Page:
Mark Heighes, NFNPA

Whatever the weather.

Knowing that it’s January- cold wet and dark- can make many of us throw out the idea of outdoor learning, before we have really weighted up the risks and benefits. Yet, on the journey to work or school, we are mesmerised by the beauty of a frosty morning, or the reflection of huge puddles water on a saturated Forest lawns and heaths. The learning opportunities in winter are as numerous and fascinating as those long summer picnic days, so remember to look for the value of being outdoors in the cold and make planning “what to wear”, part of the adventure and learning.

dressed for adventure colour inWhat to wear

Most children might not have snow boots and all in one ski suits, but everyone can wear layers and wellies can be cheap. Learn about insulating materials, looking after yourself and making independent choices with children of all ages by planning personal outfits before a trip or walk. Children can decorate and colour in a model, labelling it with their own clothes they intend to wear, or take it home to discuss and plan with parents.

e.g. My pink coat, 3 pairs of socks (the Minnie Mouse ones), a white vest, a blue stripey T-shirt, mum’s woolly hat and my old blue trousers because I don’t mind if they get muddy.

Help children understand that most of our body heat is lost through the head and the usefulness of hats. Test which types of gloves and fabric get wet and cold and which stay dry.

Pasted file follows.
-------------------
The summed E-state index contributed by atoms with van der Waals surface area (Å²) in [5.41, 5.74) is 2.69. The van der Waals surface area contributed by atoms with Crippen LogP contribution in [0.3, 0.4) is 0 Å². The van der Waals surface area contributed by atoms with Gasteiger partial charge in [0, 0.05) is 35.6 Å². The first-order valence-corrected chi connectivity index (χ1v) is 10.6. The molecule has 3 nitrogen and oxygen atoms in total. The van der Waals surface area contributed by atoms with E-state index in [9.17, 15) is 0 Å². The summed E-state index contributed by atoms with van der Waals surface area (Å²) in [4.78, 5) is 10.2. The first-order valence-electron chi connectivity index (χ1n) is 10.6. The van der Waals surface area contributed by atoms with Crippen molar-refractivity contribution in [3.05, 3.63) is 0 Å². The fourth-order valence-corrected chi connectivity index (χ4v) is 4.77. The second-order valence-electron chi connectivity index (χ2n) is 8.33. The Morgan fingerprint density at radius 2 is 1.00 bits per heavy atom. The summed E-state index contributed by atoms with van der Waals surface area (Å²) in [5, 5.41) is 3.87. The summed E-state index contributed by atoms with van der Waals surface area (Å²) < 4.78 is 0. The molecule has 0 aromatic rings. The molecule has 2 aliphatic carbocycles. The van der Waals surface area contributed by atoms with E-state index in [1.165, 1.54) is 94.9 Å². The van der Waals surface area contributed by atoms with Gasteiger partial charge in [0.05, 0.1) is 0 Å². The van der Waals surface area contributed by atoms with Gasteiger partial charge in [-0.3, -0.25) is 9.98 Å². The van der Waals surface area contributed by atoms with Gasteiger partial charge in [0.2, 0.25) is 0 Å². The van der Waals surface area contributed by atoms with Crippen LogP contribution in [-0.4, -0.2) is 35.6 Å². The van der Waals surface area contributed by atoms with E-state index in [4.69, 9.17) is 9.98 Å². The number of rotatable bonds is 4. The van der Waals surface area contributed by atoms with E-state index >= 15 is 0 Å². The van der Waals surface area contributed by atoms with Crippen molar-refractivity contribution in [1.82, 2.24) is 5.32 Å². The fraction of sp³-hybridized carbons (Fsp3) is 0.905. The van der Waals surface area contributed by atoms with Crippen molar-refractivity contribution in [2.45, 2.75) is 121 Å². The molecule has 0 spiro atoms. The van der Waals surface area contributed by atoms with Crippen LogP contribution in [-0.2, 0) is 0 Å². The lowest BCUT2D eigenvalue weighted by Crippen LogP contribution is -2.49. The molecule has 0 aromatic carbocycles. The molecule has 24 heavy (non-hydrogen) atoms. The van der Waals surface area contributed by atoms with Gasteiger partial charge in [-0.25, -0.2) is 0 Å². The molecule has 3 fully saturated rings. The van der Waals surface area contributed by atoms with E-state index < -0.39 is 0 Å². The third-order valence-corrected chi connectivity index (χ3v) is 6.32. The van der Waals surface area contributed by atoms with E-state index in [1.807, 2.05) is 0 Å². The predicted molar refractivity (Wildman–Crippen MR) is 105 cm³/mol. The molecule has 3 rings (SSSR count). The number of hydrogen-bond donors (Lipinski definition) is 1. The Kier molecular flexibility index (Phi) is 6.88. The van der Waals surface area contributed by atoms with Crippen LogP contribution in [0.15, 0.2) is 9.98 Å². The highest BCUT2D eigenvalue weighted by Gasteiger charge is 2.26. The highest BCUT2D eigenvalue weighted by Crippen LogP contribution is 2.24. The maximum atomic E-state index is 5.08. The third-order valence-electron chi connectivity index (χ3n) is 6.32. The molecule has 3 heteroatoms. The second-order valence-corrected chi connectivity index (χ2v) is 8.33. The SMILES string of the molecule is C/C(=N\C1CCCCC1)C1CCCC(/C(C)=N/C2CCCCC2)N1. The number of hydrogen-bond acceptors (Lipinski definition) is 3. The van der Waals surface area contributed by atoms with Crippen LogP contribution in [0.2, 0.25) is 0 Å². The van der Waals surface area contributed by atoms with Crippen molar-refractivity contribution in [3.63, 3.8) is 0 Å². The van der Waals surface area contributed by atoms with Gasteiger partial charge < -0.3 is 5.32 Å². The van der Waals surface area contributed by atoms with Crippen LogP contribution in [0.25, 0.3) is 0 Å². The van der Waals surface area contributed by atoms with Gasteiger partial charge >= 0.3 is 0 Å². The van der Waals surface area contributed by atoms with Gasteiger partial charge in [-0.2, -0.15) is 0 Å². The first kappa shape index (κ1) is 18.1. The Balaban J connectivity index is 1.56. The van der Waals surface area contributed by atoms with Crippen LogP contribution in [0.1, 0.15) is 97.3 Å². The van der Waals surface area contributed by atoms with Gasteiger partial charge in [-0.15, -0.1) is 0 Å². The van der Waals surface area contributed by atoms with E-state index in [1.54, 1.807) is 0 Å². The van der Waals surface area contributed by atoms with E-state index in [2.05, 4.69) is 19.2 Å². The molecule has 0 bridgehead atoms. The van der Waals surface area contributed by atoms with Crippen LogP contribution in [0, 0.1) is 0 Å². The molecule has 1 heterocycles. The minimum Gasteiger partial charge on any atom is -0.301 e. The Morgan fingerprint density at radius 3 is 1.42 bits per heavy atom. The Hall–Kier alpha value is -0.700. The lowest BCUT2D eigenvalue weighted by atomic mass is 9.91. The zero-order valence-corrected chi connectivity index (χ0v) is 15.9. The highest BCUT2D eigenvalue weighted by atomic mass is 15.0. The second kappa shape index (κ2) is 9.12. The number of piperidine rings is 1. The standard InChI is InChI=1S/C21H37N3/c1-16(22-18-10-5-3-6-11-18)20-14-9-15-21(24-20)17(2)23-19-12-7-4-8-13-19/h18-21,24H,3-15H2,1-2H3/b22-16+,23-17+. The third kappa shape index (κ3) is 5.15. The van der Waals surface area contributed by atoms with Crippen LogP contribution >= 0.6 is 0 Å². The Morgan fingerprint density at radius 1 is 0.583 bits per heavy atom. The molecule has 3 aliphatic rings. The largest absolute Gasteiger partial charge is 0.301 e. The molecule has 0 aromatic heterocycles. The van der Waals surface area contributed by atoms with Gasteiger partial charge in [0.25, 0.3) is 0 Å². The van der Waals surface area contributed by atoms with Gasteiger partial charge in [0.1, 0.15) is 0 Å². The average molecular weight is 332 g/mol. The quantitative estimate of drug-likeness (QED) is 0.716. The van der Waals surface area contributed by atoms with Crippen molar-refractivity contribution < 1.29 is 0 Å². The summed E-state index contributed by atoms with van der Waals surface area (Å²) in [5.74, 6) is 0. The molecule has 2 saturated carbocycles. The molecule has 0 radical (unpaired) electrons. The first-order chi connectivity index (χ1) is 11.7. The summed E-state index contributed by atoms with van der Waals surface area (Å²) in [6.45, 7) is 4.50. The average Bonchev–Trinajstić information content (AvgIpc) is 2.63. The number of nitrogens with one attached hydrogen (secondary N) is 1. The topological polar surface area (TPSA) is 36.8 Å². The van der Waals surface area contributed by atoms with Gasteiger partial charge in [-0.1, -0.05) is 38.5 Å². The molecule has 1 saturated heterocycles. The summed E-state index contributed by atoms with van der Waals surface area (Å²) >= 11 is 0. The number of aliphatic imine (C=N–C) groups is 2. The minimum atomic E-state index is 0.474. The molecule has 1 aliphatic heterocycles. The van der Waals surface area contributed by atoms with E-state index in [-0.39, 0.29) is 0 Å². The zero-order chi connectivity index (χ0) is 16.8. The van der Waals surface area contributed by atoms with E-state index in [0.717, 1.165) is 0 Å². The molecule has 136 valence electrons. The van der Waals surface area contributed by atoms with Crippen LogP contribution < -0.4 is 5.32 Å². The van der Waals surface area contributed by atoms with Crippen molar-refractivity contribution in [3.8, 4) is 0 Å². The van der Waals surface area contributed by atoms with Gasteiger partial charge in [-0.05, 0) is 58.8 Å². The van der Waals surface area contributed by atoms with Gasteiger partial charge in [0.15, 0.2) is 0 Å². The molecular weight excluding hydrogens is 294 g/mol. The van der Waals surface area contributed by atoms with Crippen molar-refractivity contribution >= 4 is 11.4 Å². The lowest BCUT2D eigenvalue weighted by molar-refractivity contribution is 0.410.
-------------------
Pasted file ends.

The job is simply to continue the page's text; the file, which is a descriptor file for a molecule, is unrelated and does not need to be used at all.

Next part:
Winter wonderings

Don’t plan to write anything, your fingers will be too cold, but share poems, story walks and walking along songs. Why not hide objects from the story along a route and read the next page together at each stopping point. Going on a bear hunt, Stanley’s Stick, The Stick Man, and The wild, wild woods lend themselves easily to walks for younger children. For older groups, why not take a class book and leave clues taken from random pages of the text to see if pupils can work out which book they are taken from, or, collect random characters, objects and “disasters” which pupils have to fill in the gaps themselves to create their own version of events.

Stream exploring
Thanks to WildHeritage for this picture!

Why not:

  • Find an ice puddle look at the patterns through a magnifying glass,
  • Pick up an “ice lolly”. Experiment with how thick, thin and strong it is.
  • Go for a silent walk, listen to the different noises beneath your feet in the frost.
  • Catch a spider web on camera, beautifully laden with frost.
  • Take a thermometer. Test the temperature difference in a hedge, under logs and under water.
  • Make a nest. Hide a tiny jar of hot water in it and pretend it’s a mouse. is it still warm when your return at the end of your adventure?

On a cold day, you’ll find the best activities are the one that respond to the magical discoveries around you. So, be prepared for anything!

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